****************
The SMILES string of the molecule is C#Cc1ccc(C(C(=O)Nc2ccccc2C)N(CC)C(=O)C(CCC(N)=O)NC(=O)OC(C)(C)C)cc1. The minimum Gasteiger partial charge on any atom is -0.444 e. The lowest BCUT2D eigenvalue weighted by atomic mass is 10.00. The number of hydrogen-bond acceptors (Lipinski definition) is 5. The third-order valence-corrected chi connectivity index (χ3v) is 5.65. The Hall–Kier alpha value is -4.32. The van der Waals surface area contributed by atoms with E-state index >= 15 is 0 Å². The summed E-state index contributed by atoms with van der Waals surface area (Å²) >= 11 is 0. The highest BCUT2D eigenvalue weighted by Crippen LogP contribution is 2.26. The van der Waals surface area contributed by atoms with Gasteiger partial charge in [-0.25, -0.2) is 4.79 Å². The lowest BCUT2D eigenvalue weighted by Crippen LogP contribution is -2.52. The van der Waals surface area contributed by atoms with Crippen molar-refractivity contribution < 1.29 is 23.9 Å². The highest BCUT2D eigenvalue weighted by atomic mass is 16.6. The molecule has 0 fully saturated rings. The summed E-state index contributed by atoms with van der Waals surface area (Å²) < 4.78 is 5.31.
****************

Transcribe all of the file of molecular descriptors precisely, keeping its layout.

The SMILES string of the molecule is C#Cc1ccc(C(C(=O)Nc2ccccc2C)N(CC)C(=O)C(CCC(N)=O)NC(=O)OC(C)(C)C)cc1. The minimum Gasteiger partial charge on any atom is -0.444 e. The lowest BCUT2D eigenvalue weighted by atomic mass is 10.00. The number of hydrogen-bond acceptors (Lipinski definition) is 5. The third-order valence-corrected chi connectivity index (χ3v) is 5.65. The Hall–Kier alpha value is -4.32. The van der Waals surface area contributed by atoms with E-state index >= 15 is 0 Å². The summed E-state index contributed by atoms with van der Waals surface area (Å²) >= 11 is 0. The highest BCUT2D eigenvalue weighted by Crippen LogP contribution is 2.26. The van der Waals surface area contributed by atoms with Gasteiger partial charge in [-0.25, -0.2) is 4.79 Å². The lowest BCUT2D eigenvalue weighted by Crippen LogP contribution is -2.52. The van der Waals surface area contributed by atoms with Crippen molar-refractivity contribution < 1.29 is 23.9 Å². The highest BCUT2D eigenvalue weighted by atomic mass is 16.6. The molecule has 0 fully saturated rings. The summed E-state index contributed by atoms with van der Waals surface area (Å²) < 4.78 is 5.31.